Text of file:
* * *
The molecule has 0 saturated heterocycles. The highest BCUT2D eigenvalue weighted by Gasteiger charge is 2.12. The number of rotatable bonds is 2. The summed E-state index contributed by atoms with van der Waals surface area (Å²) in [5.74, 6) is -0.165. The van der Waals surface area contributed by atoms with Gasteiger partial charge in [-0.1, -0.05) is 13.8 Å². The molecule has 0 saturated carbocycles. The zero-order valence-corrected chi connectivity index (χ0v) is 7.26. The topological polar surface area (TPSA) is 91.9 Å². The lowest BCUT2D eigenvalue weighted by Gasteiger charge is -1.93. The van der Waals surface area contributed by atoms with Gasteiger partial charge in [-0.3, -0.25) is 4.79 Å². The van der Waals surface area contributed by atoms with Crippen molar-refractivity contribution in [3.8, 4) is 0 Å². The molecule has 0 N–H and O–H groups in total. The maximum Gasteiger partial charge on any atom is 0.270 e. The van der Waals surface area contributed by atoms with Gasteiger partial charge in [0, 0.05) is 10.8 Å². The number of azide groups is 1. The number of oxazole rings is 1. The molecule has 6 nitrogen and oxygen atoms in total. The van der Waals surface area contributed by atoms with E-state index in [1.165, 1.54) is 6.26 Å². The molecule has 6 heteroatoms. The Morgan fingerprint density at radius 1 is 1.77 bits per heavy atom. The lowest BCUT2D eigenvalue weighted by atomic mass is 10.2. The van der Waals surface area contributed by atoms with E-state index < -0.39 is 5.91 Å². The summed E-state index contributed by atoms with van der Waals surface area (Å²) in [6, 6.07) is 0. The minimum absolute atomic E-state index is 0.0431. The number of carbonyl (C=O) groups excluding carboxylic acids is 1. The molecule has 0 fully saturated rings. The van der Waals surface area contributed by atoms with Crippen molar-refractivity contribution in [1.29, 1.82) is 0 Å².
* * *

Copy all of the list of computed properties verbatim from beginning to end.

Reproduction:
The molecule has 0 saturated heterocycles. The highest BCUT2D eigenvalue weighted by Gasteiger charge is 2.12. The number of rotatable bonds is 2. The summed E-state index contributed by atoms with van der Waals surface area (Å²) in [5.74, 6) is -0.165. The van der Waals surface area contributed by atoms with Gasteiger partial charge in [-0.1, -0.05) is 13.8 Å². The molecule has 0 saturated carbocycles. The zero-order valence-corrected chi connectivity index (χ0v) is 7.26. The topological polar surface area (TPSA) is 91.9 Å². The lowest BCUT2D eigenvalue weighted by Gasteiger charge is -1.93. The van der Waals surface area contributed by atoms with Gasteiger partial charge in [-0.3, -0.25) is 4.79 Å². The van der Waals surface area contributed by atoms with Crippen molar-refractivity contribution in [3.8, 4) is 0 Å². The molecule has 0 N–H and O–H groups in total. The maximum Gasteiger partial charge on any atom is 0.270 e. The van der Waals surface area contributed by atoms with Gasteiger partial charge in [0, 0.05) is 10.8 Å². The number of azide groups is 1. The number of oxazole rings is 1. The molecule has 6 nitrogen and oxygen atoms in total. The van der Waals surface area contributed by atoms with E-state index in [1.165, 1.54) is 6.26 Å². The molecule has 6 heteroatoms. The Morgan fingerprint density at radius 1 is 1.77 bits per heavy atom. The lowest BCUT2D eigenvalue weighted by atomic mass is 10.2. The van der Waals surface area contributed by atoms with E-state index < -0.39 is 5.91 Å². The summed E-state index contributed by atoms with van der Waals surface area (Å²) in [6, 6.07) is 0. The minimum absolute atomic E-state index is 0.0431. The number of carbonyl (C=O) groups excluding carboxylic acids is 1. The molecule has 0 fully saturated rings. The van der Waals surface area contributed by atoms with Crippen molar-refractivity contribution in [1.29, 1.82) is 0 Å².